The report argues for integrating efforts on sound chemicals and waste management with other priorities, such as climate change, biodiversity, human rights, and labor standards.
The authors suggest addressing a wider range of issues of concern, to include those that have previously received insufficient attention, rather than specific hazardous chemicals or groups of chemicals.
The report is intended to support further discussions at UNEA-5 in February 2021.
The UN Environment Programme (UNEP) has published an assessment of eight issues of concern for the sound management of chemicals and waste. The report is intended to support discussions at the fifth session of the UN Environment Assembly (UNEA-5) in February 2021.
The issues were identified by the International Conference on Chemicals Management (ICCM) under the Strategic Approach to International Chemicals Management (SAICM), and other international fora working towards the sound management of chemicals and waste as part of the SDGs.
The eight issues are:
- chemicals in products;
- endocrine disrupting chemicals;
- environmentally persistent pharmaceutical pollutants;
- hazardous substances in the life cycle of electrical and electronic products;
- highly hazardous pesticides;
- lead in paint;
- nanotechnology and manufactured nanomaterials (nanomaterials); and
- per- and polyfluoroalkyl substances.
For each issue, the report notes the environmental or human health effects, reviews current regulatory and policy frameworks, highlights challenges and opportunities, and considers ways to communicate and scale up existing instruments and lessons learned, particularly for developing countries.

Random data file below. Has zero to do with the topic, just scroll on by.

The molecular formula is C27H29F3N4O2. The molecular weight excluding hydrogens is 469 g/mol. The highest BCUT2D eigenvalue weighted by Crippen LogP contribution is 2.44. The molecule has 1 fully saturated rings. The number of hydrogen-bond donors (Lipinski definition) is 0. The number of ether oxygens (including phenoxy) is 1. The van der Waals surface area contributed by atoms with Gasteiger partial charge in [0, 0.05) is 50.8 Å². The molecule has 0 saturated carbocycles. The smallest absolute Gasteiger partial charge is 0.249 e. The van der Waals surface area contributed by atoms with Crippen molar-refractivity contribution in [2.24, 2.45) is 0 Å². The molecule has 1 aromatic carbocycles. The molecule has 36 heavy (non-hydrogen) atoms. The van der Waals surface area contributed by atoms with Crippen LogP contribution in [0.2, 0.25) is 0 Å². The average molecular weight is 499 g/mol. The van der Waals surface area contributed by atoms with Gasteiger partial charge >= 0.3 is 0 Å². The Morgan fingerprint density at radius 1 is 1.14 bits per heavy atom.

While progress has been made, the report acknowledges that SDG target 12.4 – which has a 2020 deadline – has not been achieved. Target 12.4 calls for achieving the environmentally sound management of chemicals and waste in order to minimize their adverse impacts on human health and the environment by 2020.
The report suggests addressing a wider range of issues of concern, including those that have previously received insufficient attention, rather than specific hazardous chemicals or groups of chemicals. This includes issues where sound management is necessary to achieve greater sustainability and wider environmental or development objectives. The authors suggest that countries and other stakeholders could nominate additional issues of concern. Horizon scanning could also be used.
The report also suggests linking to upcoming discussions at UNEA-5 on strengthening the science-policy interface.
The authors urge addressing issues of concern in an integrated and holistic manner, including using a sector-specific value chain approach, grouping substances by similar intrinsic properties, or considering all life-cycle stages of specific chemicals and products. They also argue for integrating efforts on sound chemicals and waste management with other priorities, such as climate change, biodiversity, human rights, and labor standards.
According to the report, an enabling environment to address emerging issues and issues of concern would include: strengthened leadership with clear roles and responsibilities to coordinate action; regular monitoring and evaluation of progress; new mechanisms, including legally binding ones, to increase efforts on addressing issues where progress has been limited; knowledge management, including knowledge capture, synthesis, and sharing; and increased involvement of the scientific community.
The assessment report was requested by UNEA-4 in March 2019. [Publication: An Assessment Report on Issues of Concern]